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Giuseppe VERDI (1813-1901)
Macbeth – opera in four acts after Shakespeare
Libretto by Francesco Maria Piave
Macbeth – Kostas Paskalis (bar)
Lady Macbeth – Josephine Barstow (sop)
Banquo – James Morris (bass-bar)
Macduff – Keith Erwen (ten)
Malcolm – Ian Cales
The Glyndebourne Ballet
London Philharmonic Orchestra/Glyndebourne Chorus/John Pritchard
Rec. live Glyndebourne, 1972
Region 0
ARTHAUS MUSIK DVD 101 095 [126’00”]




I suspect two names will stand out for you in this cast: Josephine Barstow and James Morris. Others you might have heard of, and wondered what became of them – Kostas Paskalis, a Greek baritone who had Macbeth at the centre of his repertoire, and Keith Erwen, a British tenor who had an unfortunately short career. This DVD (taken from a Southern Television live relay) allows the opportunity to witness all in their prime.

As the accompanying booklet points out, Macbeth played an important part in the Glyndebourne repertoire pre- and post- 1945. This production by Bulgarian director Michael Hadjimischev is somber and austere, and implies that the fate of Scotland under the Macbeths is somehow inevitable. The whole is a traditional interpretation.

The image quality is a little dated perhaps, but this mainly aids the sense of depression and undoing that pervades the opera. Dave Heather’s television direction adroitly mixes the overall scene with facial close-ups, whilst not ignoring minor roles.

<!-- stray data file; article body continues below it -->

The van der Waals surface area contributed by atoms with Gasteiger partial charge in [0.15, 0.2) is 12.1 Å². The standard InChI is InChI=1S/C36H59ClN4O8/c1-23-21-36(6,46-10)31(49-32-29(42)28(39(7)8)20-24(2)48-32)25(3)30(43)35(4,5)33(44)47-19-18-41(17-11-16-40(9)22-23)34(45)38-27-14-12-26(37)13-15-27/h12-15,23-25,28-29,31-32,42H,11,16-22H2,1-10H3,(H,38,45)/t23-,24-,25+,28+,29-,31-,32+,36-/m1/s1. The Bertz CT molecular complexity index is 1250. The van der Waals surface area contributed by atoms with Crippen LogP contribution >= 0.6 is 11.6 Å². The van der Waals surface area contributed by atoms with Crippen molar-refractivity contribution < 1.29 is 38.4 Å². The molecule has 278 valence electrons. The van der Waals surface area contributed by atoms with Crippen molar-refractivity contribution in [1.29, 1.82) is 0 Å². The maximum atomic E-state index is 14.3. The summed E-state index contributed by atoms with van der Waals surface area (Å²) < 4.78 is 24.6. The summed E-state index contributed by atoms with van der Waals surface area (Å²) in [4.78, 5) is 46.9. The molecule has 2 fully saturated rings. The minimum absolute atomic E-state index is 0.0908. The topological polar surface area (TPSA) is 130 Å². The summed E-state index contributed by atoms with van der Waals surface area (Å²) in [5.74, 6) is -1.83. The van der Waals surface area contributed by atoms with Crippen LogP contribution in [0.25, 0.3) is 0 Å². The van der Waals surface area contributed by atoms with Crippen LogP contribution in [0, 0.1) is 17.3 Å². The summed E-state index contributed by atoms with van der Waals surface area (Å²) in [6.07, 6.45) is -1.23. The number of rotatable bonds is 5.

The prelude reveals a sound picture that is reasonably brightly lit. The strings have a slight edge on the attack, winds and brass are forward and provide solo passages of individuality. As one might expect, John Pritchard’s conducting is tasteful and refined rather than impetuous or risk-taking. The chorus are forthright in their contribution.

As to the soloists, it is Josephine Barstow that makes strongest impression. Verdi’s oft-quoted remark about Lady Macbeth needing an ‘ugly’ voice plainly does not apply here, the part being easily within Barstow’s grasp. Indeed it is refreshing to hear a young singer, rather than a great declining one, tackle it. Where the stage direction is limited – it is of the ‘stand and deliver’ type – the voice is urgent, demanding, searching and touching by turns. The sleepwalking scene in particular is a tour de force of inner drama, as it should be, but so too are the some of the exchanges with Macbeth.

Paskalis’s Macbeth and Morris’s Banquo are well matched vocally. The former occasionally lets key phrases slip in significance, while Morris shows an already advanced understanding of his role. Paskalis comes into his own however in the latter stages, where he too is favoured by forward placing on the stage. His delivery of ‘Pieta, rispetto, amore’ is nicely legato yet full of dramatic conviction.

Altogether an impressive evening at the opera that does bear revisiting; with a production that grows on you over time. Above all though Josephine Barstow’s fine Lady Macbeth will be welcomed by her admirers, and should be experienced by others too.

Evan Dickerson




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